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Free Radic Biol Med. 2011 Jun 1;50(11):1599-609. doi: 10.1016/j.freeradbiomed.2011.03.008. Epub 2011 Mar 12.

Luteolin inhibits Nrf2 leading to negative regulation of the Nrf2/ARE pathway and sensitization of human lung carcinoma A549 cells to therapeutic drugs.

Author information

1
Department of Biochemistry and Genetics, School of Medicine, Zhejiang University, Hangzhou 310058, People's Republic of China. xiuwentang@zju.edu.cn

Abstract

Nuclear factor erythroid 2-related factor 2 (Nrf2) is a redox-sensitive transcription factor regulating the expression of a battery of cytoprotective genes. Constitutive Nrf2 activation in many tumors enhances cell survival and resistance to anticancer drugs. Using a cell-based ARE-reporter assay we discovered that the flavonoid luteolin is a potent Nrf2 inhibitor. Luteolin inhibited ARE-driven gene expression redox-independently. In non-small-cell lung cancer A549 cells, which possess constitutively active Nrf2, luteolin elicited a dramatic reduction in Nrf2 at both the mRNA and the protein levels, leading to decreased Nrf2 binding to AREs, down-regulation of ARE-driven genes, and depletion of reduced glutathione. After transcription was blocked with actinomycin D, 1μM luteolin decreased the Nrf2 mRNA level by 34% in 30 min, indicating its role in accelerating Nrf2 mRNA turnover. At physiological concentrations, luteolin significantly sensitized A549 cells to the anticancer drugs oxaliplatin, bleomycin, and doxorubicin. However, knockdown of Nrf2 using siRNA essentially abolished the induced sensitivity by the flavonoid, implying the importance of inhibiting Nrf2 for its activity. Our study demonstrates that an Nrf2 inhibitor can enhance the responsiveness of cancer cells to chemotherapeutic drugs and indicates the potential application of luteolin as a natural sensitizer in chemotherapy.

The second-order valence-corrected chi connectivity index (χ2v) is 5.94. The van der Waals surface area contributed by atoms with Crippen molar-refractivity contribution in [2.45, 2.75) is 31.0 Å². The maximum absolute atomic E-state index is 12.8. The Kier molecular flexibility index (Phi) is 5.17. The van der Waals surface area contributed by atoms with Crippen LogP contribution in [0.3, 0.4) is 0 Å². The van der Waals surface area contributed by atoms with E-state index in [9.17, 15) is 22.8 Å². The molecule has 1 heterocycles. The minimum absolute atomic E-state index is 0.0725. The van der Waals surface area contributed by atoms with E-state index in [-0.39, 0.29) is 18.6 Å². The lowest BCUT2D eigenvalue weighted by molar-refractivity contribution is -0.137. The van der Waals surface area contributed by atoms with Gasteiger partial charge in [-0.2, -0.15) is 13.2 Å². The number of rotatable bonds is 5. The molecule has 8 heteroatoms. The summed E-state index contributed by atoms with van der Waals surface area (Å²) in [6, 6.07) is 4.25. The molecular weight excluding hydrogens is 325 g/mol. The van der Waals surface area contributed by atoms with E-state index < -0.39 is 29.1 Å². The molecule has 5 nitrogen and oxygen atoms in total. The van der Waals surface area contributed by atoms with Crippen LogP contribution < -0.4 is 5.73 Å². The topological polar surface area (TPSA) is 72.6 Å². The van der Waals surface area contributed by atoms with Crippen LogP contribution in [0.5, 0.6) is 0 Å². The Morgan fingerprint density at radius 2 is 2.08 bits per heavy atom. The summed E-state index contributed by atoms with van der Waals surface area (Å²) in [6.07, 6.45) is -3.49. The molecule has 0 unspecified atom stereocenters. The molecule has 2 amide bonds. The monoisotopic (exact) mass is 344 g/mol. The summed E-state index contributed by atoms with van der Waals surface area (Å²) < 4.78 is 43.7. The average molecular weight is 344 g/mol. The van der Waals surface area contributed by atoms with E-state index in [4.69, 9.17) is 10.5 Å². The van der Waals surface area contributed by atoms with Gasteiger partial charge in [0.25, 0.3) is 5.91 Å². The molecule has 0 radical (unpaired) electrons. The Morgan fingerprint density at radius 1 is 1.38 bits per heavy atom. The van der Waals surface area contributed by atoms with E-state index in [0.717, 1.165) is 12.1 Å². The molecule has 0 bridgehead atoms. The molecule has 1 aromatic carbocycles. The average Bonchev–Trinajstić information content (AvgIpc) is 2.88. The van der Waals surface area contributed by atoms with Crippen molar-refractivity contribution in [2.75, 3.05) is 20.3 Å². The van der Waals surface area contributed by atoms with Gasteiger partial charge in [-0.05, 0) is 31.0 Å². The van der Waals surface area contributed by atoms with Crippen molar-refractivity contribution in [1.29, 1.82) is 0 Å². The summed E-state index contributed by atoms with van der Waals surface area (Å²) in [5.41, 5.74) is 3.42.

[Indexed for MEDLINE]

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